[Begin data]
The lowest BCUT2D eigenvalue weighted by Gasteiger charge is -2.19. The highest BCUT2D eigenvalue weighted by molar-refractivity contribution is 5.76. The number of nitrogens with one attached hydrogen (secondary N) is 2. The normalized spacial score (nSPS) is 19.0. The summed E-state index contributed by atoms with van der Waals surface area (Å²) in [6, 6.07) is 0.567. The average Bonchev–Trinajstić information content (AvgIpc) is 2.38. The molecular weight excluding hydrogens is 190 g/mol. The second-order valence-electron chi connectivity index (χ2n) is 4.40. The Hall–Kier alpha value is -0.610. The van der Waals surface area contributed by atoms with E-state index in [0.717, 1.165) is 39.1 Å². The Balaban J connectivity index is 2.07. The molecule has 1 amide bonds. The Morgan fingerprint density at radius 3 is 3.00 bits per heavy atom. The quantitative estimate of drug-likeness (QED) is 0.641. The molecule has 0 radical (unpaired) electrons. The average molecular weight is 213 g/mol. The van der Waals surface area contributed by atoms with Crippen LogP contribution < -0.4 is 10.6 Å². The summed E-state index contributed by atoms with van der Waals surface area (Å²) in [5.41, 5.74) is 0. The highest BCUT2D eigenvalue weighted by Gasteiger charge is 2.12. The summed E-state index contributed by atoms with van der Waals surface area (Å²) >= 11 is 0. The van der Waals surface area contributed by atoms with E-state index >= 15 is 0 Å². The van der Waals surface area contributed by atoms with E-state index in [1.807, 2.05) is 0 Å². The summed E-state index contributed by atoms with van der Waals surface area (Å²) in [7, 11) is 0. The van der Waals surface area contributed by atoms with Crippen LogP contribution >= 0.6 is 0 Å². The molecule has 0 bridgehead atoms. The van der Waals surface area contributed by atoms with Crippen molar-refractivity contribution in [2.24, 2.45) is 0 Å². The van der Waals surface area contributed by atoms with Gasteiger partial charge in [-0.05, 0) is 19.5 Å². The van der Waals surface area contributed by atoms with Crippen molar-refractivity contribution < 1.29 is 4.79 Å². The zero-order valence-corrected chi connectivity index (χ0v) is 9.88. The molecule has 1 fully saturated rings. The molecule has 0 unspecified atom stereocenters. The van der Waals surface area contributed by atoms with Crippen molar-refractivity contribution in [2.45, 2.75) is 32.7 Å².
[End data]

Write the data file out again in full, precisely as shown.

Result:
The lowest BCUT2D eigenvalue weighted by Gasteiger charge is -2.19. The highest BCUT2D eigenvalue weighted by molar-refractivity contribution is 5.76. The number of nitrogens with one attached hydrogen (secondary N) is 2. The normalized spacial score (nSPS) is 19.0. The summed E-state index contributed by atoms with van der Waals surface area (Å²) in [6, 6.07) is 0.567. The average Bonchev–Trinajstić information content (AvgIpc) is 2.38. The molecular weight excluding hydrogens is 190 g/mol. The second-order valence-electron chi connectivity index (χ2n) is 4.40. The Hall–Kier alpha value is -0.610. The van der Waals surface area contributed by atoms with E-state index in [0.717, 1.165) is 39.1 Å². The Balaban J connectivity index is 2.07. The molecule has 1 amide bonds. The Morgan fingerprint density at radius 3 is 3.00 bits per heavy atom. The quantitative estimate of drug-likeness (QED) is 0.641. The molecule has 0 radical (unpaired) electrons. The average molecular weight is 213 g/mol. The van der Waals surface area contributed by atoms with Crippen LogP contribution < -0.4 is 10.6 Å². The summed E-state index contributed by atoms with van der Waals surface area (Å²) in [5.41, 5.74) is 0. The highest BCUT2D eigenvalue weighted by Gasteiger charge is 2.12. The summed E-state index contributed by atoms with van der Waals surface area (Å²) >= 11 is 0. The van der Waals surface area contributed by atoms with E-state index >= 15 is 0 Å². The van der Waals surface area contributed by atoms with E-state index in [1.807, 2.05) is 0 Å². The summed E-state index contributed by atoms with van der Waals surface area (Å²) in [7, 11) is 0. The van der Waals surface area contributed by atoms with Crippen LogP contribution >= 0.6 is 0 Å². The molecule has 0 bridgehead atoms. The van der Waals surface area contributed by atoms with Crippen molar-refractivity contribution in [2.24, 2.45) is 0 Å². The van der Waals surface area contributed by atoms with Gasteiger partial charge in [-0.05, 0) is 19.5 Å². The van der Waals surface area contributed by atoms with Crippen molar-refractivity contribution < 1.29 is 4.79 Å². The zero-order valence-corrected chi connectivity index (χ0v) is 9.88. The molecule has 1 fully saturated rings. The molecule has 0 unspecified atom stereocenters. The van der Waals surface area contributed by atoms with Crippen molar-refractivity contribution in [2.45, 2.75) is 32.7 Å².